Just in the past two months the city has hosted golf and polo tournaments, shopping and film festivals, and concerts, promoting its image as safe and welcoming ahead of its long-anticipated World Expo 2020, which was postponed to October 2021 because of the pandemic.
But the new and highly-transmissible coronavirus variant first identified in the U.K. is suspected to have triggered the recent case spike as thousands of British tourists poured in over the holidays to escape harsh U.K. lockdown. Daily tallies have more than tripled within the span of a month since Dec. 30.
Andy Pearson, a British engineer living in Dubai, blames the large volumes of tourists he believes aren't following local safety requirements.
"The police should do more checks in the party areas to make sure people are sticking to the rules," he said. "Tourists don't care because they can just go home — they're ruining it for the rest of us."
The Dubai Media Office did not respond to multiple requests for comment on whether a lockdown was coming or what further changes would be made to combat the rise in cases.
Another warning signal came last Thursday when Denmark announced a five-day suspension on flights from the UAE over suspicions that the Covid tests administered to travelers before leaving Dubai weren't reliable.
"We can't ignore such a suspicion," Denmark's transport minister said, adding that at least one citizen returned from Dubai with the variant recently discovered in South Africa, out of several more who he said tested positive for Covid.
The UAE's health ministry pushed back on the announcement, asserting that all accredited UAE testing centers operate by international standards and are inspected regularly. Talks are underway between the two countries, UAE authorities said.
Earlier in the month, the U.K. and Israel imposed mandatory quarantine requirements for travelers coming from the UAE. The UAE was previously on the U.K.'s safe-travel corridor, which had voided the need for arrival quarantine periods.
The Covid-19 case figures include the whole country and do not specify where infections are concentrated. But while is Dubai welcoming tourists — some requiring negative PCR (polymerase chain reaction) test results before boarding and others receiving tests on arrival — Abu Dhabi still requires anyone flying into the emirate to quarantine for ten days upon arrival. Entrants to Abu Dhabi from Dubai must also provide a series of negative PCR test results.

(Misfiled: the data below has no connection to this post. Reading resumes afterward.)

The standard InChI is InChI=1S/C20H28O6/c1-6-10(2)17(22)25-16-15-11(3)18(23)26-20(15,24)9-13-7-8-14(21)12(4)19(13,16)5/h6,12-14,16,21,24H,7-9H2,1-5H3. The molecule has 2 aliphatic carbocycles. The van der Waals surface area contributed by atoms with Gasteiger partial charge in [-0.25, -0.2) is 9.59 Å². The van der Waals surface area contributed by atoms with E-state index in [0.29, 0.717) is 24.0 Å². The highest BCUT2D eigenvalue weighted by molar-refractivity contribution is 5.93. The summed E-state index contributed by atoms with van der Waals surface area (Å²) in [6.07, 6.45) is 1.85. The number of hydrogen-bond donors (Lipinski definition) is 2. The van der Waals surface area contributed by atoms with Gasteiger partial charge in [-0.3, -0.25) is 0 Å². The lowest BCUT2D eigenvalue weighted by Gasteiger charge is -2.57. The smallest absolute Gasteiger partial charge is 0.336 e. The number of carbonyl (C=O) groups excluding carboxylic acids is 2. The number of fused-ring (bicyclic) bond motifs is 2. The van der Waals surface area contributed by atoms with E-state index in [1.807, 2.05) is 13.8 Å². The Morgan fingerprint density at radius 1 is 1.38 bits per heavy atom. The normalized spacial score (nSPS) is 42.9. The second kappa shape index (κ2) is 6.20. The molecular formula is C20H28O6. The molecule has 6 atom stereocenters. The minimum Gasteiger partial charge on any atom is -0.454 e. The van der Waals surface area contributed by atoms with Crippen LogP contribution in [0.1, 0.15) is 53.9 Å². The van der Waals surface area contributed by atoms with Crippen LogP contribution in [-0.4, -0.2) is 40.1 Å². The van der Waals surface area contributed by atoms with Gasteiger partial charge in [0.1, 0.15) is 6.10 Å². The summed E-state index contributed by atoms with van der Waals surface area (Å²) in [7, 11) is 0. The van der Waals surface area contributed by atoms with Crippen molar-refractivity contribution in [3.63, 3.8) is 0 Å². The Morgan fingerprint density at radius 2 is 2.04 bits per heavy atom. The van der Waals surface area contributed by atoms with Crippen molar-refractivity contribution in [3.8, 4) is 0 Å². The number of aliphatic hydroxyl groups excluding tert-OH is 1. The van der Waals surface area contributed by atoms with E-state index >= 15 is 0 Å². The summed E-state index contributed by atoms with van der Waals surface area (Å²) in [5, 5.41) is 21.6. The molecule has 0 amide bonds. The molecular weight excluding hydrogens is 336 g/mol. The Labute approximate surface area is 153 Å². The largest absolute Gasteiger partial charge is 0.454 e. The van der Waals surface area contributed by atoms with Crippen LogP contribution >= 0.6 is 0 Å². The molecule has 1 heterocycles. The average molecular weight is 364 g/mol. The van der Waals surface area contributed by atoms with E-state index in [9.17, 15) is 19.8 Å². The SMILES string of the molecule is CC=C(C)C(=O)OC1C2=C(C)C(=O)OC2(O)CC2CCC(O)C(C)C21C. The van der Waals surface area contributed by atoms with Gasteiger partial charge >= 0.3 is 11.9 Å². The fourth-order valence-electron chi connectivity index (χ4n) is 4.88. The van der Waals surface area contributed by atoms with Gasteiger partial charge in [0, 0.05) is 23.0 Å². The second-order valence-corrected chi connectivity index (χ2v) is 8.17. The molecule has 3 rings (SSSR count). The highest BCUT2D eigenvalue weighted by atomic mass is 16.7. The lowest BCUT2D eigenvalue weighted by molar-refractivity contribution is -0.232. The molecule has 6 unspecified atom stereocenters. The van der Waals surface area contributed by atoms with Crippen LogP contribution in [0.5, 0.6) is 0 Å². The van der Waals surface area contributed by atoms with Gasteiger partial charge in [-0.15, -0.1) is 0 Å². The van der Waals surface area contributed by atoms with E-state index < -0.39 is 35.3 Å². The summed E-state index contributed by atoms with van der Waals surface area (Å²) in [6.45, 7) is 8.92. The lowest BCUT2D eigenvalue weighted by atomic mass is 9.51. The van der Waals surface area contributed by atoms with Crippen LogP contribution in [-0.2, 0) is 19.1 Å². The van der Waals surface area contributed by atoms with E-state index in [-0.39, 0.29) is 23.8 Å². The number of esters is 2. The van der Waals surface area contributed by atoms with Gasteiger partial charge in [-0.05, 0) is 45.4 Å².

The developments come as the UAE's nationwide vaccination campaign is in full swing, in what is the second-fastest rollout in the world after Israel.
China's Sinopharm vaccine is available around the country for all residents aged 16 and older free of charge, while Dubai's Pfizer-BioNtech vaccine rollout that began in late December was announced on Saturday as being delayed. Dubai authorities blame the delay on a "global shortage."
Still, the UAE intends to meet its target to inoculate half its population by the end of March. Last week, it announced emergency use approval for Russia's Sputnik V vaccine, for which Phase 3 trials are still underway in Abu Dhabi.
Certain industries are now mandating weekly PCR tests for unvaccinated employees, part of what some residents feel is a pressure campaign to encourage vaccination. For many living in Dubai, this move — and broader restrictions — are welcome.
"I think they should lock down for two weeks," said Sara El Dallal, an education consultant living in Dubai. "Restrictions have been put (in place) since last week and still the numbers did not decrease." She noted that government schools have held their classes online since early January.
Melissa Webb, a Dubai-based yoga teacher, caught the virus herself after returning from a family visit to the U.K. over Christmas. But she tested negative upon arrival in Dubai, only to test positive three days later when trying to enter Abu Dhabi. She shared her story as a cautionary tale.
"Obviously I've been glad for some six months of normality, but since Christmas I feel very on edge again," she said.
"But I recognize the need for the economy to stay open, otherwise we won't be able to live here much longer anyway."